Other firms are seeing developmental opportunities in remote work. “Where it may not have been feasible to bring an up-and-coming team member to a client meeting in the past, considering time and travel costs, it is now much easier to include them in a virtual meeting,” says Bill Ashworth, COO at VHB. Richard Clarke, senior design principal at EYP, agrees: “They are getting more exposure with project teams and more direct interaction with clients. It’s been a really positive impact.”
Work from home has also changed the onboarding process. Gannett Fleming’s process was location specific, says CEO Scaer. It has since redesigned and standardized its program across all offices. SSOE management started a “meet and eat” program over FaceTime. “We get to know new team members in a casual setting,” says SSOE’s Oberts. The firm also provides lunch.
Use of online platforms Zoom and Teams has also caused firms to rethink who does their training. “We can now connect any expert with any of our employees, without concern for geographic barriers,” explains Jim Haynes, chief administrative officer of POWER Engineers. It has also facilitated cross-training. “Our engineers work on projects throughout the state and across civil disciplines, sharing best practices to improve project design,” says Pape Dawson CEO Sam Dawson. Cross-training helps the firm be flexible in the face of market shifts, he adds.
Planning for an Unknown Future
For many firms the biggest challenge for this year is uncertainty. “Will the world reopen in 2021?” asks Sasaki’s Vizgaitis. “Will clients respond to that by re-engaging planners, designers, builders? Or will they continue to hold off?” Matt McElvogue, director of building enclosure services at Terracon, agrees. “For possibly the first time in modern history, we are not trying to study trends but are trying to predict the consequences of dramatic shifts in dependent industries,” he contends.
Some leaders are not sanguine. “2021 is sizing up to be a year when many projects are on hold and there are limited new project opportunities with the green light to go ahead,” says Erik Ring, director of engineering at LPA Design. “Those opportunities will be subject to increased competition. Adds Buvanendaran of Prime AE: “As an industry, 2021 will be a rebuilding year. We are all navigating cautiously but have significant work to do to get back on fiscal track.”
Other firms are worried about rising costs. “The global supply chain remains vulnerable to disruption, which was illustrated during the pandemic and most recently by the Suez Canal accident,” says Iver Skavdal, executive general manager, USA, at GHD. Those disruptions have pushed up material costs, he adds.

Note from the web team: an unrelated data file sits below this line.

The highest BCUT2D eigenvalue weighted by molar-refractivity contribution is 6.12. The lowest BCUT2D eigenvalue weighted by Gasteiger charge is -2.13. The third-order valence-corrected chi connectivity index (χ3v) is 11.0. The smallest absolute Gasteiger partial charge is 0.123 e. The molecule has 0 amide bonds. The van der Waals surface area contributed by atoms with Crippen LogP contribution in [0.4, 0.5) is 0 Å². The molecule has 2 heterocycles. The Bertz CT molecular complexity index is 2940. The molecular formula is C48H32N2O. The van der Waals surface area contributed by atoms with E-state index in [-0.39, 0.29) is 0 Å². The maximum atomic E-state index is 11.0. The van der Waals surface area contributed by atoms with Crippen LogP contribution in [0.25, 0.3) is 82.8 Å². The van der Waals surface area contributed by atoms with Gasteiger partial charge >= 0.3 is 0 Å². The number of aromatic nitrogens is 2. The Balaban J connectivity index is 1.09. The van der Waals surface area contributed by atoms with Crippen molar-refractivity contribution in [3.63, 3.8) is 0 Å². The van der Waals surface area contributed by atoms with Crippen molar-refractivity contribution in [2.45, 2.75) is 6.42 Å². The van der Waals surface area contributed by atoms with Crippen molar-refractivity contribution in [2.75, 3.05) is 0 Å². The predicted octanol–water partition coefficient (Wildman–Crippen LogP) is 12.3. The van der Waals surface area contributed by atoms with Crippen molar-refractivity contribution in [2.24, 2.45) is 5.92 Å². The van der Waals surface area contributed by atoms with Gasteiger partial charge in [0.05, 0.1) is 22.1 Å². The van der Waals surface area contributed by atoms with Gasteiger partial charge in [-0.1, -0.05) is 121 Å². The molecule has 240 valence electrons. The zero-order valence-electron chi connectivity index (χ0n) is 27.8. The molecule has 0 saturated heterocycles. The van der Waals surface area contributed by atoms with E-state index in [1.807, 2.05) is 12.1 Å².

Sasaki’s Vizgaitis is also seeing rising costs: “Bottlenecks in manufacturing and accessibility of materials and labor seems to be driving up costs, despite a market expectation that early lack of construction work would push them in the other direction.” This may slow down the market again, he warns.
Dawson adds: “We anticipate a greater emphasis on value engineering to balance budgets as clients are facing escalated contractor and material costs.”
Replacing backlog is another problem. “Clients realize that 2021/22 budgets will not be as healthy as the recent past,” says David Wantman, CEO of WGI Inc. Previously robust backlogs have shrunk and sales could be problematic from the second quarter through year-end. “Fluctuating revenue streams at the state and local level left many programs in flux in the last year,” says Malcolm Dougherty, national practice executive at Michael Baker International. The passage of a robust infrastructure bill would help alleviate some of those concerns. He also hopes for federal guidance on alternatives to the gas tax. “[It’s] becoming less reliable with more fuel-efficient vehicles and less travel overall,” Dougherty says.
Still, there are opportunities to be had. The rise of telehealth and need to develop new solutions for hospitals are key drivers. HGA partnered with the Boldt Co. to develop the STAAT Mod, a modular critical care solution for hospitals. “It’s a repeatable solution and can be adapted and assembled in many different arrangements,” depending on the needs of the institution, says Scott Lindvall, the firm’s COO. A unit is currently in place in Northside Hospital Gwinnett in Lawrenceville, Ga.
Firms also anticipate trends emerging in the wake of the single-family housing boom. “We are seeing substantial market growth from our clients in education,” says Christopher M. Huckabee, CEO of design firm Huckabee. Housing starts are at “historic levels,” he says. Corporate relocation has also factored in. “Surban” neighborhoods also continue to grow in popularity.
Clients also want to invest in energy transition and sustainability. “Solar and storage is a big play now,” says Ray Kowalik, CEO of Burns & McDonnell. He also sees widespread interest in renewable alternatives to fossil fuels. “Another game-changer for our practice is the waste-to-energy market,” says American Structurepoint’s Davidson. It is working to develop many such waste-to-energy sites, he says. Kowalik sees subsidies from state and national governments as helping to drive investment in developing low-carbon feedstocks for renewable fuels.
The shift to electric vehicles is also generating opportunities. “Traditional OEMs are looking to modify existing facilities," says SSOE’s Oberts. He also sees greenfield facilities for new EV manufacturers “and the demand to produce lithium-ion batteries to power them.” More electrification will mean more stress on current generation and transmission infrastructure, notes Kowalik, who sees continued and growing investment in energy storage batteries and in upgrades to electricity delivery systems.
Ultimately, many see the post-pandemic new normal, whatever form it takes, as an opportunity. “The AEC industry must recognize the connection between sustainability and the long-term value of the built environment,” says Andy Cohen, co-CEO of Gensler. Environmental, social and governance considerations are business imperatives, he says. “Buildings and developments that do not support health and wellness will lose value because people will refuse to occupy them.”